The Reality of Baby Consumerism
It happens to us all. Or at least it did for me. You see that little blue line and everything changes. YOU’RE PREGNANT! Your Target registry soon overflows with the best suggestions from friends and family. Your Amazon cart is also full of ideas and products-always pending enough 5 star reviews of course!
Maybe this wasn’t you. But this was definitely me. As a first-time Mom, I was convinced that for my baby to be safe, healthy, and happy, I needed xyz. The list continued to grow as the pregnancy went on and then, when Mr. Adorable was here…there was a whole new slew of things that seemed to be absolutely essential (i.e.-bigger baby bathtub, another playmat with brighter animals, another stroller for when we needed a backup, etc. ) Uff dah. There was a lot of stuff. And I was overwhelmed.
But as time went on, I realized something. Most of these things, were actually just that-things. My son didn’t notice if they were there or not. And it didn’t really make that much of difference if I did have them (although some of them, I would argue, are really nice to have). It was a little overwhelming to look at all this stuff and realize-do I really need all of this to be a good mom? And I found out that most of the time, that answer was no.
What is baby consumerism?
Baby consumerism is the marketing, products, and mindset that makes up the $73+ billion dollar industry (in America) of baby care. This can be everything from the products you buy to use for your baby (shampoo, diapers, etc.) to carseats, to toys, etc. That is a LOT of money. And that’s only for babies? What about when they get older?
Baby consumerism is focused on the mindset many Americans have for everything else in life…”you need xyz to be happy” (or for your child to be happy/successful/healthy).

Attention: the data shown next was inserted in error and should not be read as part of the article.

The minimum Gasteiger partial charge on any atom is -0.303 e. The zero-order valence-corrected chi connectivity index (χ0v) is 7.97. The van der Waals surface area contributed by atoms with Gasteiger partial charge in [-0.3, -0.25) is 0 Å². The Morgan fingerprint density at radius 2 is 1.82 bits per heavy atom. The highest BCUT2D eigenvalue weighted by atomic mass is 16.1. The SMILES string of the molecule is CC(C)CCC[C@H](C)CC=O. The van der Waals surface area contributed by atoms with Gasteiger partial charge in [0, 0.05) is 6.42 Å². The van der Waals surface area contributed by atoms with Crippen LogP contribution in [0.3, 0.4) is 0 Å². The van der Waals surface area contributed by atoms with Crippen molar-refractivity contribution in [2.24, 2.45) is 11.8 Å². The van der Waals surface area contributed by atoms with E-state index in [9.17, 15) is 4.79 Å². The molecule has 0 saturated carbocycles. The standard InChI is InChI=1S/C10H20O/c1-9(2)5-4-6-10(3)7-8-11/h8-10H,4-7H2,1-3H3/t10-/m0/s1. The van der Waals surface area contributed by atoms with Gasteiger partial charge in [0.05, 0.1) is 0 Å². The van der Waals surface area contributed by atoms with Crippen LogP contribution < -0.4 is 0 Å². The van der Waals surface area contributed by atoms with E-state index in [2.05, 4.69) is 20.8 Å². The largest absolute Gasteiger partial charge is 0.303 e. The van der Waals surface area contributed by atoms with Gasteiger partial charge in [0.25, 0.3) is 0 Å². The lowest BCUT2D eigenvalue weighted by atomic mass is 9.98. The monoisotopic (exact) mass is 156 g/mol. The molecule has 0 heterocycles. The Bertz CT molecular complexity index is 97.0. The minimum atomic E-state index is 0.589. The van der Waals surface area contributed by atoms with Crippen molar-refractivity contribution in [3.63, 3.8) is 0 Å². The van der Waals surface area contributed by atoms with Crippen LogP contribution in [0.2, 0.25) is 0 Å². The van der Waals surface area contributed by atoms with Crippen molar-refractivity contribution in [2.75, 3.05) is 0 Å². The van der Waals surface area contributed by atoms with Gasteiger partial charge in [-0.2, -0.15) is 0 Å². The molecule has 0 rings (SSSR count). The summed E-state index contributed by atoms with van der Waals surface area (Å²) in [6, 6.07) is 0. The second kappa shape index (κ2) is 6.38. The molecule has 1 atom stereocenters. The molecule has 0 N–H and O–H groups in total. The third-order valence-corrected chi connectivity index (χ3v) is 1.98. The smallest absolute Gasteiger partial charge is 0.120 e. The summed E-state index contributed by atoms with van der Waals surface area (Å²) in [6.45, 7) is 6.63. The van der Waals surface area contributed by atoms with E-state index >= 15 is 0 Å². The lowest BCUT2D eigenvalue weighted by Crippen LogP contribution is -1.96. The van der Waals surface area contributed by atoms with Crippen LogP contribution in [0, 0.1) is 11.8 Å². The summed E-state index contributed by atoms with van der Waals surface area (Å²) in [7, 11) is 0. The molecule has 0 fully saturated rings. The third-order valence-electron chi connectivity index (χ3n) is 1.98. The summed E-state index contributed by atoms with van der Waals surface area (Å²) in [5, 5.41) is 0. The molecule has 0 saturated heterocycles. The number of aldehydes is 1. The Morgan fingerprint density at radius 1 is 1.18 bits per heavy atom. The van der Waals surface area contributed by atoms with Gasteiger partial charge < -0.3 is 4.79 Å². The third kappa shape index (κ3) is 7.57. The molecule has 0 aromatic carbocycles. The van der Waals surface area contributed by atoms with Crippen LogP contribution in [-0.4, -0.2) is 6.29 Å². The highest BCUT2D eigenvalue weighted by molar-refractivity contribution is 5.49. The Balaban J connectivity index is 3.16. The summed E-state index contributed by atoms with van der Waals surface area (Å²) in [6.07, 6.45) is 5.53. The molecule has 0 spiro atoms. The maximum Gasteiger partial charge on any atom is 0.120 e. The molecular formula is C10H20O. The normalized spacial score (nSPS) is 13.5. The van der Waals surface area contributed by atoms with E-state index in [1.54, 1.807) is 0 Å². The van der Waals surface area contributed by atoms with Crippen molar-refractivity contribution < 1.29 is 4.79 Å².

According to the US Department of Agriculture in 2017, it costs the average American family over $233k to raise a child from birth until age 17. These numbers overwhelm me! Is that really true? Kids DO eat a lot and I can only imagine how much my son will eat when he is a teenager!
You may agree with this statistic. But, I don’t. I don’t think this $233k number needs to be the definition or reality of how much we plan to spend on our children.
The truth is, many families and parents get by with way less.
Consider the world and the millions of parents, much like you in terms of values, who live in a totally different culture. I teach kids in China every morning. I see their homes, apartments, and ways of life on a daily basis. While we usually don’t talk about these things, I have noticed there is often less excess of things over there, in the background. From my understanding, many Chinese parents work hard to provide for their children. Not to buy them more stuff though. They work hard to pay for their children’s education. For expensive online one-on-one English classes (with yours truly :). They value education and that’s where their money goes.
What does that teach us?
What do we value? If someone looks in my home-what would they think I value? What about my bank account?
Instead of being bogged down by a bunch of baby/kid stuff you don’t need or use- I want to invest the money we have in things that matter. Or better yet, give it to someone who really does need it.
I hope this list helps you in that process. Getting tips and wisdom from other moms has definitely helped me look at my own “needs” for the nursery and for what my son will actually use/need.
11 Baby Things You Think You Need-But Don’t – Advice from Real Mommies
Without further ado, here is the list! It is written by real, in-the-trenches mamas who are chock full of wisdom! Of course, these are only opinions and each decision you make for what to keep/get rid is specific to your family and your child’s needs. These are only examples.
Tip #1 : Baby swings – Amanda
- Not all babies like swings or even tolerate them
- If you DO want to get a swing, consider getting a used one or borrow one. It’s less money invested if baby doesn’t like it-and you could avoid feeling guilty about getting rid of it or passing it on.
Tip #2: Lots of bibs, swaddle blankets, or burp cloths. – Steph
- A few extras are nice, but unless you have multiples, you can only reasonably use a certain amount.
- For example, Instead of 10 bibs, reduce your collection to 4 or 5 and pass on or donate the rest.
- This reduces your need for drawer space, etc. and frees up room for other baby essentials like diapers or an extra crib sheet.
Tip #3: Lots of clothes -Shanae